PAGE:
Irish Tatler spoke with the author fresh from the virtual launch of her newest book on Zoom (so very 2020).
As the youngest ever person in Ireland to reach number one on the bestsellers' list, Ruth Gilligan's name might strike a familiar chord.
And so too might her face, in another lifetime, she played the role of Laura Halpin in RTE's Fair City.
Now, the Blackrock-born, Cambridge-graduate resides in the UK, where she works as a Senior Lecturer in Creative Writing at the University of Birmingham and has published five novels to date.
Her fifth book, The Butchers is, as Ruth herself describes it, 'a sort of feminist folkloric murder mystery set during the 1996 BSE crisis.'
Capturing Ireland’s ancient traditions, the story begins with a photograph of a dead man hanging from a meat hook and quicky takes the reader back to unravel the circumstances that make the picture possible, telling the story through the deeply intimate stories of four people caught up the churn of the mad cow disease epidemic.
'I binged it like a Netflix show... It's stunning' @LukeKennardMarch 26, 2020
With self-isolation being the order of business and all activities in the outside world currently on pause, Ruth shares some shelf-inspiration; the writers who’ve inspired her, her childhood favourites and the three books to add to your quarantine must-read pile ASAP.
What are you reading right now?
I’m currently reading an advance copy of a novel called The Rain Heron by Robbie Arnott which comes out in July. He’s an Australian writer and the book is a sort of magic realist eco-fable inspired by the recent bushfires. It’s mystical and weird and incredibly beautiful; I’m sort of mesmerised.
What’s your first book-related memory?
I had this gorgeously-illustrated copy of The Teddy Bear’s Picnic, which I carried around with me everywhere. I then learned all the words off by heart and recited them proudly (and no doubt, annoyingly) to anyone who would listen. I can still remember the whole lot today…
Was there a book from your childhood/teens will always stay with you?
Skellig by David Almond. It’s about a boy finding a strange fallen angel creature in his garage. I was always an anxious child and had trouble sleeping, so I used to collect guardian angels; the thought of finding a real-life man-with-wings in your house really struck a chord.
Was there a particular book that made you want to write?
I have this really clear memory of finishing The Lovely Bones by Alice Sebold and thinking, ‘yep, I think I’d like to be a writer’. I also inhaled all of my mum’s Marian Keyes collection and then wondered ‘where are the novels like this, but featuring young adults?’
Print or Kindle?
Print all the way. Partly it’s because I love physical books so much – and they’ve definitely got even more aesthetically pleasing in recent years – but also because I already spend my life staring at a screen, so my poor eyes need a change of vibe.
Last book that made you cry?
I probably shouldn’t admit this, but I literally never cry at books. Or films. Only, weirdly, at the theatre – there must be something about it being live that really gets to me.
Favourite literary character?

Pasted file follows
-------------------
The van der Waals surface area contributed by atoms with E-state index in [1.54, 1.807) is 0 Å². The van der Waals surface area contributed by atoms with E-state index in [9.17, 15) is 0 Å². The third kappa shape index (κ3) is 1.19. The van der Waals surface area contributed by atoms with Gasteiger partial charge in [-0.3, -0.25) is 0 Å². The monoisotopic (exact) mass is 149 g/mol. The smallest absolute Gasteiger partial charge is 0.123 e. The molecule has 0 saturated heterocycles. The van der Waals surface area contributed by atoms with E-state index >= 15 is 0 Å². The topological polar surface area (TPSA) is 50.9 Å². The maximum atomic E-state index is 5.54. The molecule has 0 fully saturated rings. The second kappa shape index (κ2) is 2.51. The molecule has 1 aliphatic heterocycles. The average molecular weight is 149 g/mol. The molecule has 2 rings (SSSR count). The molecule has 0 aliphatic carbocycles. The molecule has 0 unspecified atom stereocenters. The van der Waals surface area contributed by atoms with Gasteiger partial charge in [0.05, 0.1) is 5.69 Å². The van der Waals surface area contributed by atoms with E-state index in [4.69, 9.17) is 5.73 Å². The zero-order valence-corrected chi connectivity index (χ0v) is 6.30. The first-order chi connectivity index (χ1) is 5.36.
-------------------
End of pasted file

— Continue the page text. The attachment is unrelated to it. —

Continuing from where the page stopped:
It’s got to be Olive Kitteridge as created by Elizabeth Strout. She is this cantankerous old woman from Maine who is both profoundly unlikeable yet profoundly sympathetic. She sort of winds you up and then breaks your heart. It also helps that Frances McDormand played her in the HBO adaptation and was absolutely perfect!
Most read author?
I’ve read everything ever written by Colum McCann. He’s an Irish-American author with about ten books to his name, and each one is a complete masterpiece.
His most recent one, Apeirogon, came out in February and it’s all about the Israeli-Palestinian conflict. I also work for McCann’s charity, Narrative 4, which uses storytelling to foster empathy between young people around the world.
What’s the one book you think everyone should read in their lifetime?
For fiction, it’s got to be Let the Great World Spin by Colum McCann (see above). It’s set in New York over the course of a single day in 1974 when Philippe Petit tightrope-walked between the Twin Towers.
For non-fiction, Why I'm No Longer Talking to White People About Race by Renni Eddo-Lodge was such an eye-opener for me in terms of the machinations and implications of everyday privilege; This Book Will Change Your Mind About Mental Health by Nathan Flier also does exactly what it says on its beautiful tin.
three recent-ish reads you’d recommended reading during quarantine?
If, like me, your attention span is a bit goosed at the moment, I think short stories are a really great way to dip in and out of fiction.
Also, you get to experience loads of different worlds, which is the exact opposite of the confinement we’re all dealing with right now. There are so many exceptional Irish short story writers out there (Kevin Barry, Lucy Caldwell, Danielle McLaughlin) but one recent collection I found really quirky and great was Wendy Erskine’s Sweet Home, set in contemporary Belfast.
Going entirely against what I just said, now is also the chance to dive into those longer books that are sometimes just too hefty to lug on your daily commute. Two recent, chunkier novels I adored are The Wolf Border by Sarah Hall (set along the Scottish border) and America is Not the Heart by Elaine Castillo (set amongst the San Francisco Filipino community).
Finally, for a bit of non-fiction – and a bit of positivity – I would highly recommend Hitching for Hope by Ruairí McKiernan. Ruairí is a social activist who went hitchhiking around Ireland in the wake of the financial crash. The stories of the people he met along the way are both heart-breaking and full of resilience; it’s kind of perfect for where we’re at right now.
The Butchers is available to buy now, here.